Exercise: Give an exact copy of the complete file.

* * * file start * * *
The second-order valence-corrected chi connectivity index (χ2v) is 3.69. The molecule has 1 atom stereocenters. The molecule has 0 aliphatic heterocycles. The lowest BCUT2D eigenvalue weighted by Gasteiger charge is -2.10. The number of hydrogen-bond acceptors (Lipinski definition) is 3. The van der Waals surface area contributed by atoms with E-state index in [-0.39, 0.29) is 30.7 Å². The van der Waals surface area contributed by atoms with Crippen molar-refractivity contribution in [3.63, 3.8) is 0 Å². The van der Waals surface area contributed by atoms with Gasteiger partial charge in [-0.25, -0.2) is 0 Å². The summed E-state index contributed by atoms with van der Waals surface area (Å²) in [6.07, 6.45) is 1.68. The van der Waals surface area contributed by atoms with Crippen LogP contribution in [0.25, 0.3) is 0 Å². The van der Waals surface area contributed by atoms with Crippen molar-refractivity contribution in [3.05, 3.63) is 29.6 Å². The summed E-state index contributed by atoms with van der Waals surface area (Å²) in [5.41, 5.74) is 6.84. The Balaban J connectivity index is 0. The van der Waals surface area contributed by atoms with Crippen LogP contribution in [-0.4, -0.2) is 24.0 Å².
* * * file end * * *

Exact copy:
The second-order valence-corrected chi connectivity index (χ2v) is 3.69. The molecule has 1 atom stereocenters. The molecule has 0 aliphatic heterocycles. The lowest BCUT2D eigenvalue weighted by Gasteiger charge is -2.10. The number of hydrogen-bond acceptors (Lipinski definition) is 3. The van der Waals surface area contributed by atoms with E-state index in [-0.39, 0.29) is 30.7 Å². The van der Waals surface area contributed by atoms with Crippen molar-refractivity contribution in [3.63, 3.8) is 0 Å². The van der Waals surface area contributed by atoms with Gasteiger partial charge in [-0.25, -0.2) is 0 Å². The summed E-state index contributed by atoms with van der Waals surface area (Å²) in [6.07, 6.45) is 1.68. The van der Waals surface area contributed by atoms with Crippen LogP contribution in [0.25, 0.3) is 0 Å². The van der Waals surface area contributed by atoms with Crippen molar-refractivity contribution in [3.05, 3.63) is 29.6 Å². The summed E-state index contributed by atoms with van der Waals surface area (Å²) in [5.41, 5.74) is 6.84. The Balaban J connectivity index is 0. The van der Waals surface area contributed by atoms with Crippen LogP contribution in [-0.4, -0.2) is 24.0 Å².